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I have been actively following the 15c ressurection threads around here and have a solution I would like to toss out. The OpenRPN project seems to be generally well recieved by the community and is a joy to manage... still, I'm always looking for ways to stir up more mischief:

The 10c form factor is still being produced by HP, and 12c's are readily available for a relatively low cost (less than 15c's to be sure). If a few people feel like taking on the task of reverse engineering the current 12c and creating a 15c ROM emulator for it we may just have a cheap and dirty solution on our hands.

Sure, this may not be a *perfect* solution. I think there may be a few LCD indicators missing. But if you can reach 99% of 15c functionality for under $100 who's going to complain. As for the keytops and overlay, we are developing a system for etching them using a commercial laser cutter as part of the OpenRPN project.

I don't have enough time to personally manage such a project, but I would be happy to provide assistance and perhaps take on doing production runs.

Comments?

Best Regards,

Hugh Evans
OpenRPN Project Manager

Where is Chris Woodhouse? What does he think!

I think I remember Nelson suggesting that he would try this, once the 15c ROM is extracted?

Regards,


Bill

I'd suggest the CPU+ROM replacement with a small "dauther" board with one MSP430F449 from TI running an emulator with the 15C ROM inside it. This chip has LCD controller also and runs from 1.8V to 3.6V directly.

Indeed I have plans to do that (I already have some MSP430s) but I don't have much time now (nor $$$...).

I think that Erik Smith has done good progress on the reverse engineering of the Voyagers (ROMs and CPU emulation).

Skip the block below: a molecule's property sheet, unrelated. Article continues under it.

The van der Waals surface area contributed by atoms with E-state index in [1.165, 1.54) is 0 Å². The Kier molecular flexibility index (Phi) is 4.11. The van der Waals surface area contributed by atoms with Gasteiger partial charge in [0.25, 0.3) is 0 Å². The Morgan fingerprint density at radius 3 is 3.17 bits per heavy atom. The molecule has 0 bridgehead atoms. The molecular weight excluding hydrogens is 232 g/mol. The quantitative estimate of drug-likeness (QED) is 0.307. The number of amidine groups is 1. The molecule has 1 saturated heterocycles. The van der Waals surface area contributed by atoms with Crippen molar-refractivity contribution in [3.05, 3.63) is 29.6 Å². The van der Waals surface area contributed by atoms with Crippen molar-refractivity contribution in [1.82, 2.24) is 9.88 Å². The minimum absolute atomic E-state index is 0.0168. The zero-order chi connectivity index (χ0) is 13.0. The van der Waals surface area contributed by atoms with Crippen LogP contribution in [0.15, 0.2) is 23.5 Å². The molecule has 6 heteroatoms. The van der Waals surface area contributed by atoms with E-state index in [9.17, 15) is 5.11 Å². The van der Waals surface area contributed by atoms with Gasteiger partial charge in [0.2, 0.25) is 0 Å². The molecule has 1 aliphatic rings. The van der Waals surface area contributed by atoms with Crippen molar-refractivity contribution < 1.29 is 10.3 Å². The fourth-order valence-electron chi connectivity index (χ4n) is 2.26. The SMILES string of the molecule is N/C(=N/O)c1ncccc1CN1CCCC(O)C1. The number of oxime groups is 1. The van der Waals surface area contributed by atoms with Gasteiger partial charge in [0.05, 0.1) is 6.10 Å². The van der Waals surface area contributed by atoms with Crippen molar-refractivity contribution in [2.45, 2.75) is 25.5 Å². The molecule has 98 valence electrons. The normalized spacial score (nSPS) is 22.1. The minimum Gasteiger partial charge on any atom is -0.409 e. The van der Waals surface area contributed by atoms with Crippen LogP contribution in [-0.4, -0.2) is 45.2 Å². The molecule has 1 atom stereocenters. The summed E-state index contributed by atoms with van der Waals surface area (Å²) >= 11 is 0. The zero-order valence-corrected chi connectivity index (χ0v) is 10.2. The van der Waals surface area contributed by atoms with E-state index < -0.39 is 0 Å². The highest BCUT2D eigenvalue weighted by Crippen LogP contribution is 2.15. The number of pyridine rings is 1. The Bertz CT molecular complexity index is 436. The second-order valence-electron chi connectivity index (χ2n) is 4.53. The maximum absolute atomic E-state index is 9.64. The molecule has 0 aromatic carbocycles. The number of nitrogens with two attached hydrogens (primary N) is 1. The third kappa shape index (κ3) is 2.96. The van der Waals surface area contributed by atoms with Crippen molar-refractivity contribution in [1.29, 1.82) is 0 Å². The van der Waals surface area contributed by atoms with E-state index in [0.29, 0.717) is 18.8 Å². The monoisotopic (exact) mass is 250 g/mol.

Best regards,

Nelson

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Where is Chris Woodhouse? What does he think!

Well I think it is a great idea and something I am both willing and have the time to work on. However, I don't really know where to start. I have lots of programming experience and I am even relatively familiar with assembly, but only on an x86 machine. I have never worked with embedded stuff and the extent of my electronics experience is making a siren from two 555 timer/oscillators and that was back in high school. If someone is willing to help me get started I would love to work on this.

Chris W

Isn't the modern 12C rom combined with the processor, surface mounted under a blob of resin/plastic? How would you extract the ROM from the 12C and wire in a replacement when there is no socket or pads for it on the board?

Hi, Bruce;

you're right about the new Platinum, but I am not sure if the "flat" HP12C has the same construction. Newer HP12C produced in China (single 3Vcc battery units) still use "classic" SMT assy (wow! Have I lived enough to consider SMT as a classic technology or are new technologies dying into obsolescence too young?), so all terminals/pads to access both keyboard and LCD are still there. In these units there is ony one chip, so your concerns are right about ROM access. I'm not sure about new HP12C models after the HP12C Platinum wasintroduced; are they following the same "blob" scheme?

I know there are at least a few people hacking at voyagers. All of what I have seen involves the original machines, though.

What I would propose is to dissect one of the current production 12c's. If it does have a bubble of resin, try some of the following:

If you can afford it, have an x-ray taken of the machine. This will give you some idea of what is under that blob.

Get some dental tools and carefully clean the resin off (it's labor intensive, but will be worth the effort).